Wednesday, 13 July 2011

Suddenly, members of the political establishment are horrified

To date, members of the political establishment have generally shown little, or no, interest in the fact that the leadership of various criminogenic organizations like,'Scientology' and 'Amway,' have been enslaving the minds and destroying the lives of countless ordinary folk around the world, but hiding their criminal objectives behind labyrinths of corporate structures in order to obstruct investigation and isolate themselves from liability. At the same time, these wealthy crime bosses have been gathering compromising information about their victims, in order to prevent them from complaining. Yet, suddenly, members of the political establishment are horrified when intelligence is acquired about them. Former UK Prime Minister, Gordon Brown, has stated that he was reduced to tears when he discovered that journalists, working for 'News international,' had published details of his baby son's tragic medical condition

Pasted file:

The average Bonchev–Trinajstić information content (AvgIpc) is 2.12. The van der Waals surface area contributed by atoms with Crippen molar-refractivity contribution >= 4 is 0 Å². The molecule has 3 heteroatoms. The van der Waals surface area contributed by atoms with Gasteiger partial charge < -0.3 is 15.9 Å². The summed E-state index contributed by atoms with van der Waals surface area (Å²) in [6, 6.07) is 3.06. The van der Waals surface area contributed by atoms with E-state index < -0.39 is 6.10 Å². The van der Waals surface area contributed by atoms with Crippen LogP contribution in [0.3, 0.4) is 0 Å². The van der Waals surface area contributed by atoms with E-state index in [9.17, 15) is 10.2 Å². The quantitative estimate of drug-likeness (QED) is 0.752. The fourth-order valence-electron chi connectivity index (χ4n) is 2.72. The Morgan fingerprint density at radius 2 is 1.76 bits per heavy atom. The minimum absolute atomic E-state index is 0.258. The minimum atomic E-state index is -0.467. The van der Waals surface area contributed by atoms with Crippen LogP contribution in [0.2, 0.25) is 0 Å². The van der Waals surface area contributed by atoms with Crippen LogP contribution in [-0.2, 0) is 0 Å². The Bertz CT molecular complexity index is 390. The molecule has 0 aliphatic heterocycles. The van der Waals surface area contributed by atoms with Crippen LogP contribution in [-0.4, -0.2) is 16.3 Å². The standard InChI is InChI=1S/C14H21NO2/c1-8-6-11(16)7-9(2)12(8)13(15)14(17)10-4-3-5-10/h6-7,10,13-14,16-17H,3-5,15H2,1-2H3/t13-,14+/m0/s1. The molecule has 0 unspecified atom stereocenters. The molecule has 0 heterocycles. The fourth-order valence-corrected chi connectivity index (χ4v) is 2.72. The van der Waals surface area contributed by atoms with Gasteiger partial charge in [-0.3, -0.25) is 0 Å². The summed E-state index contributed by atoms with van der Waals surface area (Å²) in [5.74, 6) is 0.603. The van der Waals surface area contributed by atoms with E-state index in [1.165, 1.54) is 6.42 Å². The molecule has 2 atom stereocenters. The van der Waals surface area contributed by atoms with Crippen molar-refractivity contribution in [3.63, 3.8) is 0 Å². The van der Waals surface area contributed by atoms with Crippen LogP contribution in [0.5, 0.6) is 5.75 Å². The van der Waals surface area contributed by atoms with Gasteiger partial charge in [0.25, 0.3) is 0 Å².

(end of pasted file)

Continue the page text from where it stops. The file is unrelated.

Your free-thinking readers might have been following recent events in the UK concerning the (now-defunct) weekly tabloid publication which was known as 'The News Of The World' (or 'NoW' ), but which was actually only one small part of the vast multi-national corporation, 'News International,' controlled by the elderly, billionaire, Australian, media-tycoon, Rupert Murdoch (Chief Executive), his son, James Murdoch (current Chairman) and Rebekah Brooks (current Chief Executive) .